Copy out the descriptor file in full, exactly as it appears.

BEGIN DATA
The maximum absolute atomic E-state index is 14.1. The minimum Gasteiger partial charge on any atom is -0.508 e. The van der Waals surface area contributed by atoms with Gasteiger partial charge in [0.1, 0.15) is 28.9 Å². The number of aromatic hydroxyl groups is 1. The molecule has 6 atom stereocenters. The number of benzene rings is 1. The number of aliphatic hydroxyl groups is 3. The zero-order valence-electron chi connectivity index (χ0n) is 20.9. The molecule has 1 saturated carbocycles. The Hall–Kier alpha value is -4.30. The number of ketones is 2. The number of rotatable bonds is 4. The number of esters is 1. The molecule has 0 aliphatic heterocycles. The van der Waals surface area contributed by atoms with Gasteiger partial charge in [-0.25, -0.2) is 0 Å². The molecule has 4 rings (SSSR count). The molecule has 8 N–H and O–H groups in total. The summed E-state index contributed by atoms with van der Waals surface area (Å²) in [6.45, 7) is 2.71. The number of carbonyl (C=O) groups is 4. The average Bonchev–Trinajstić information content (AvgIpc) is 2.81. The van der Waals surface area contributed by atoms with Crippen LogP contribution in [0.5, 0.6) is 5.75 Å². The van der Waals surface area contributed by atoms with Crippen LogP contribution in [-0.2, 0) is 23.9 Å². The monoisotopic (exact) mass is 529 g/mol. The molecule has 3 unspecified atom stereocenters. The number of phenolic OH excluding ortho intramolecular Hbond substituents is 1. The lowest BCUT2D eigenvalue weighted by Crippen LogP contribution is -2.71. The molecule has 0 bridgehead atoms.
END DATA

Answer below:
The maximum absolute atomic E-state index is 14.1. The minimum Gasteiger partial charge on any atom is -0.508 e. The van der Waals surface area contributed by atoms with Gasteiger partial charge in [0.1, 0.15) is 28.9 Å². The number of aromatic hydroxyl groups is 1. The molecule has 6 atom stereocenters. The number of benzene rings is 1. The number of aliphatic hydroxyl groups is 3. The zero-order valence-electron chi connectivity index (χ0n) is 20.9. The molecule has 1 saturated carbocycles. The Hall–Kier alpha value is -4.30. The number of ketones is 2. The number of rotatable bonds is 4. The number of esters is 1. The molecule has 0 aliphatic heterocycles. The van der Waals surface area contributed by atoms with Gasteiger partial charge in [-0.25, -0.2) is 0 Å². The molecule has 4 rings (SSSR count). The molecule has 8 N–H and O–H groups in total. The summed E-state index contributed by atoms with van der Waals surface area (Å²) in [6.45, 7) is 2.71. The number of carbonyl (C=O) groups is 4. The average Bonchev–Trinajstić information content (AvgIpc) is 2.81. The van der Waals surface area contributed by atoms with Crippen LogP contribution in [0.5, 0.6) is 5.75 Å². The van der Waals surface area contributed by atoms with Crippen LogP contribution in [-0.2, 0) is 23.9 Å². The monoisotopic (exact) mass is 529 g/mol. The molecule has 3 unspecified atom stereocenters. The number of phenolic OH excluding ortho intramolecular Hbond substituents is 1. The lowest BCUT2D eigenvalue weighted by Crippen LogP contribution is -2.71. The molecule has 0 bridgehead atoms.